Dozens of people who lived under the Lake Shore Drive viaducts in Uptown have been displaced since construction began in September 2017. Credit: Mark Brown/Sun-Times

A day after a federal judge dismissed Uptown Tent City Organizers’ lawsuit against the City of Chicago, the homeless organization’s attorneys are vowing to continue a court battle for the right of those who have been displaced by authorities to camp out in the streets.

The dispute between Uptown’s homeless residents and the city stretches back years. A mass sweep of homeless people living under the Lake Shore Drive viaducts in the neighborhood occurred ahead of a 2015 Mumford & Sons concert at Montrose Beach. This led a few dozen who’d been moved to camp out around Stewart Elementary School, which had been shuttered as part of the 2013 wave of school closures. The homeless were soon removed from this land, too, when in September 2016 the city fenced in the school in preparation for the building’s redevelopment into luxury housing.

After that many tent dwellers came back to the Lake Shore Drive viaducts at Wilson and Lawrence Avenues. But in 2017 the city began construction at the viaducts, and homeless residents were once again displaced. Many lost possessions as city garbage trucks collected their belongings to clear the sidewalks.

Throughout the spring and summer of 2017, Uptown Tent City Organizers sought permits on the homeless people’s behalf that would allow them to resume camping on the the land around Stewart school temporarily, until the viaduct construction was completed. After the city denied these permits and an administrative court sided with the city, the group sued the city in state court, asking a Cook County circuit court judge to review the decision.

The matter ended up before a federal judge in June 2017, and there the Tent City Organizers, represented by the Uptown People’s Law Center, expanded their case into a full constitutional complaint. UPLC claimed that the city was violating the homeless people’s First Amendment rights by not allowing them to assemble in their tents and use their tents as symbols of protest of the city’s housing policies; their Fourth Amendment rights by seizing and discarding their property; their Fifth Amendment rights because the homeless people didn’t receive a hearing before having their property confiscated; and their Eighth Amendment rights by effectively criminalizing homelessness. The city’s actions were “cruel,” Alan Mills of UPLC explains, and they amounted to “punishing someone for being homeless.”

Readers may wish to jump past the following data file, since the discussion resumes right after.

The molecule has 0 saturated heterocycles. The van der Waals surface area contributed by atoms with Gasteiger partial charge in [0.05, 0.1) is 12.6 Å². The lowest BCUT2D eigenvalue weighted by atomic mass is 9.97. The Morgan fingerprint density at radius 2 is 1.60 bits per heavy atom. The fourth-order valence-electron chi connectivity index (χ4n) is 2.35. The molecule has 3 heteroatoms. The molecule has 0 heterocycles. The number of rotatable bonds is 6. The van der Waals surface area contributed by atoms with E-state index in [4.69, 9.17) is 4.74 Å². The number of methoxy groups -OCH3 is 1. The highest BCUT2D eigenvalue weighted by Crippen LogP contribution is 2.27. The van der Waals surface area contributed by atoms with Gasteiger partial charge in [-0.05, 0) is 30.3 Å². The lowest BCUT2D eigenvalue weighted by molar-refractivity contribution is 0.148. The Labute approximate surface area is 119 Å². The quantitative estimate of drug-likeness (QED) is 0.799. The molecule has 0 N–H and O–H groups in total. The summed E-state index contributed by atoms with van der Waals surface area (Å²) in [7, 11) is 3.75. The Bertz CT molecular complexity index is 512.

On Wednesday, circuit court judge Sidney Schenkier dismissed the suit. In a 27-page ruling, he wrote that the First Amendment claims didn’t stick because the homeless people’s tents and their act of camping didn’t amount to expression. “We find unpersuasive plaintiffs’ attempt to compare their conduct to sit-ins during the Civil Rights movement, and to overnight encampments that took place on public lands during the ‘Occupy movement,'” Schenkier wrote, stressing that a homeless encampment lacks “a singularity expressive purpose to protest government policies.”

Schenkier decided that the Fourth, Fifth, and Eighth Amendment claims couldn’t be brought because Uptown Tent City Organizers’ lead plaintiff, Andy Thayer, isn’t himself homeless. This leaves open the possibility of bringing these claims against the city again with a homeless person as a plaintiff.

Mills wouldn’t say whether this would be UPLC’s next move, but he noted that as the city continues to remove homeless encampments from various locations—including from Lower Wacker Drive just this week—”there are plenty of potential individual plaintiffs.”

Schenkier also ruled that the Uptown Tent City Organizers are free to continue pursuing their challenge of the city’s permit denial in state court. Mills said that resurrecting their case there would only take a motion and that the setback in federal court is “definitely not the end of the story.”

In response to Schenkier’s ruling, Bill McCaffrey, a spokesman for the city’s Law Department, issued a short statement: “We believe that this ruling is consistent with the law, and the City of Chicago remains committed to a compassionate and consistent approach to providing homeless services while respecting the rights of this vulnerable population.”

But Mills isn’t buying this expression of concern for the homeless. “The city seems to believe that the answer to homelessness is to hide it rather than to house people,” he says. “Where do they expect these folks to go? That’s the fundamental question the city has never answered.”